Me and the other folks who made the One Minute One Take films were hired by The Viral Factory to make a wide variety of films that were both imaginative and designed to look user generated. 

Longer bit

I may be forgetting some of the technical details of how Lottelo actually worked, but the jist was that the people starring in each ad were trying to get people to ring them, and the more people rung them the bigger chance they'd have of winning this lottery. So they were either trying to charm them or giving reasons why they want to win the lottery - "I want to see the world!" "I want to live the high life!" etc. The numbers they give out were real Austrian phone numbers, and for a few weeks actors were on hand to chat with anyone who called.

It was a bit of an oddity, and not just because we were pretending to be Austrian. We had a sort of scattergun approach of being given a few ideas to develop, along with pitching our own ideas, then being given a bit of budget, then basically heading out and doing whatever with minimal supervision. Then we'd come back in a week's time and present what we'd done. We went through this process twice over for two straight weeks and ended up with about - hang on, I'll do a rough count - holy crap, twenty films, all very short but each with a totally different set up. And then I had a nice long sleep.

Actually we spent a bit more time on the stop motion. We did a simpler version in the first week then remade it, spending more time on collecting together props and building things and animating it. Geoff got involved and helped light it. The extra time we put into it shows, I think. There's a difference between making things look home made because you have to and making things look home made because you want to.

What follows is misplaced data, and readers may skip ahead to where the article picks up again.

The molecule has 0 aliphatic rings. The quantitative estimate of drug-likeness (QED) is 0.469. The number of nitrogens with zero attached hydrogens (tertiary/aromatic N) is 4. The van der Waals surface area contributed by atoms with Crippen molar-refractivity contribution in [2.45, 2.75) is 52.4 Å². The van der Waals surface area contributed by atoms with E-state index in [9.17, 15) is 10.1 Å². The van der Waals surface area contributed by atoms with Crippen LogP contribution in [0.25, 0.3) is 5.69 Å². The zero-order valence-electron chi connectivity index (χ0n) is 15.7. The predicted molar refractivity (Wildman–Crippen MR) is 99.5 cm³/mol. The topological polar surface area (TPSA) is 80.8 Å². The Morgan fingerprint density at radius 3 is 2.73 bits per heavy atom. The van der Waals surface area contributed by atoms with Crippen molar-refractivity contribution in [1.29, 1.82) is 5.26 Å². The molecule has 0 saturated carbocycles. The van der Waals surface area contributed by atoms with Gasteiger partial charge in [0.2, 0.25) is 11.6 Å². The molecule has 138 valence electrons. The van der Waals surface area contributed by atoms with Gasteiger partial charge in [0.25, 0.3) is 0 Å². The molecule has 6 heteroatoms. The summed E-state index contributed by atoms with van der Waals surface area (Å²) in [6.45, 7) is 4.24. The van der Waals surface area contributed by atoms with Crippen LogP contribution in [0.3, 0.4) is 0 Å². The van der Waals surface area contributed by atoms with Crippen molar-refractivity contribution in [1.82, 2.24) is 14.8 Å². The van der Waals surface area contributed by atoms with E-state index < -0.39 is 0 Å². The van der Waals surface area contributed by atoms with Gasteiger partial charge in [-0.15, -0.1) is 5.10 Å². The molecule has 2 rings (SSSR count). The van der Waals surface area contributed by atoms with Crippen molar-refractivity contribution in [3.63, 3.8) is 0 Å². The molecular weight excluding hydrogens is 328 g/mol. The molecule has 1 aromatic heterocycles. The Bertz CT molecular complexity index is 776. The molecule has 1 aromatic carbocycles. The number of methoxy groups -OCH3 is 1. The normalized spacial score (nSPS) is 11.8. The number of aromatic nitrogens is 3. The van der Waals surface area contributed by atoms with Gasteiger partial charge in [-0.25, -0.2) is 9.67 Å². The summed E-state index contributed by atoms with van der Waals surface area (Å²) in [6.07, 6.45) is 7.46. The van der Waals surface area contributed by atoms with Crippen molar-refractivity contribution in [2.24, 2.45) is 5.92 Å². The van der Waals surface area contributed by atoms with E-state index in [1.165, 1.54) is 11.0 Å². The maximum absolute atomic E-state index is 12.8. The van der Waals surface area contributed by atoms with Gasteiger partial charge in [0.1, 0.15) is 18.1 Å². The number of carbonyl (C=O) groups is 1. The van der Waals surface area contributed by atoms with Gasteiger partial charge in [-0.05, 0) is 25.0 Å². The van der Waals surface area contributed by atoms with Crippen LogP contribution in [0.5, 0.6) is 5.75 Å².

A lot of the films were made at my house (again), with the art design being handled partly by Laura Archer (who stars in the stop motion film), partly by my dad, the only person who could make number-shaped moulds that would produce little number-shaped chunks of ice that didn't instantly fall apart when you take them out and stand them upright. Try it yourself, it's hard. George Burt, Jake Lunt and my mum were brought in as producers after a few days of more things falling over than films being made.

These are just the highlights. One of my lesser favourites was something I randomly decided to make one day, a "party helmet" that was a cardboard box covered in those tonguey noisemaker things all connected by taped together party straws. I made a demo, TVF liked it. So somehow I ended up having to operate a shinier version of this Party Helmet for another one of these videos, looking as aggressive as someone who isn't an actor and knows that the damn thing would only hold together for thirty seconds before needing a complete duct tape repair job/rebuilding and we only have five party poppers left would probably look.

It was an interesting experience. I didn't make these that long ago, but looking at them again bring up a lot of memories, some good, some not worth talking about. There are a lot of nice ideas in there and I'm glad we got the chance to make it. Not sure I'd do another shoot like it though. Well, not for the same budget anyway.


PS the guy in the giant top hat was Harry Hill's Steve Benham